Working With Cement? Be Sure to Guard Your Skin!October 12, 2016
Cement – where would a builder be without it? Working with a sack or two of “Joe” is an everyday part of the job. And there are hordes of construction workers who have used it all their working life without ever experiencing what you see in the photo.
But cement is still a dangerous chemical. The point is, it has a pH of 12 or 13, making it strongly alkaline. Human skin is around pH 4.5. So cement is bound to irritate. This can lead to allergic skin conditions, the drying of the skin, dermatitis, or even cement burns (as in the photos here).
It’s not just the exposed areas of skin that are at risk. The dry dust penetrates your clothing as you work, where it mixes with sweat, and some of the resulting mix ends up having a heat reaction on your skin. Knees can suffer when screed laying, and calves and ankles if you get cement down your wellies or boots.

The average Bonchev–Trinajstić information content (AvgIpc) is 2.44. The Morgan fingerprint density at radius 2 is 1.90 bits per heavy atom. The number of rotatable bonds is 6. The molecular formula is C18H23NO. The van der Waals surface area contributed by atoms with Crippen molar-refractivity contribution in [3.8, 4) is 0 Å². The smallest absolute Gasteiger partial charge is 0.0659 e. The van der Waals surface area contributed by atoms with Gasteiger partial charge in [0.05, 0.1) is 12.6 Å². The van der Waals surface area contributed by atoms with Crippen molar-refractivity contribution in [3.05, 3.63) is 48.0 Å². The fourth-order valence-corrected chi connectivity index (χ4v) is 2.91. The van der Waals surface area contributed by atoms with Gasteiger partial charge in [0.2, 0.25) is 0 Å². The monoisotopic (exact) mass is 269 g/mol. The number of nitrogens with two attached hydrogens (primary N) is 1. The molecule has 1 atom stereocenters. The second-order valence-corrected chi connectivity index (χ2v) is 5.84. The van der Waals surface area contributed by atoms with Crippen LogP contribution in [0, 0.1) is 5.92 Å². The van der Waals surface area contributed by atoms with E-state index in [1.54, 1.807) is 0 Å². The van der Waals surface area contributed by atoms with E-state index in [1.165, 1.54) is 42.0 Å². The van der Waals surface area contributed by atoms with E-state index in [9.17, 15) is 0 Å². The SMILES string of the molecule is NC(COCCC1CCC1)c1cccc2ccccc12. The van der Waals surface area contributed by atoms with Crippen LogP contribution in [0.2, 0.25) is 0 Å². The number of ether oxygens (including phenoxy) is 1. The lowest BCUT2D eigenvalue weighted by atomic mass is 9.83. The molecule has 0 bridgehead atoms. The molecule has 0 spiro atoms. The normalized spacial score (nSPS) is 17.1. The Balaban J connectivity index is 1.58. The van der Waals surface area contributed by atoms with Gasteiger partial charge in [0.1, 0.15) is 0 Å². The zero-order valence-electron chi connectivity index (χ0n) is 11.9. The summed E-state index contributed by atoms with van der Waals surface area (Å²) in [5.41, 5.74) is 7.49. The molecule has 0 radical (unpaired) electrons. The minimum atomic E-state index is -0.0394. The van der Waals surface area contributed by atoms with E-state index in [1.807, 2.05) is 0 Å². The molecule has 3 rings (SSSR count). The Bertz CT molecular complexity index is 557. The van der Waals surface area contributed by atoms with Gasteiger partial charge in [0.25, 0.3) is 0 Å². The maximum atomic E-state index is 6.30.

The trouble is, sensations of pain don’t come right away, and by the time they do, the damage could be bad. That’s why a risk assessment should always include the dangers of working with cement, and you should make sure you take these necessary precautions:
A running water supply (or a tank with 7 gallons of water per worker on the site).
Some pH neutral (or slightly acidic) soap
Suitable PPE workwear like kneepads, gloves (and, if you’re working in a tight, badly ventilated place, a face mask). Long sleeves are always best, and tuck your trouser legs into your socks for a better seal.
To find out more, here’s an informative Slideshare presentation, 10 Tips for Working Safely Around Cement. The UK Health & Safety Executive produce an information sheet on cement safety: download it here.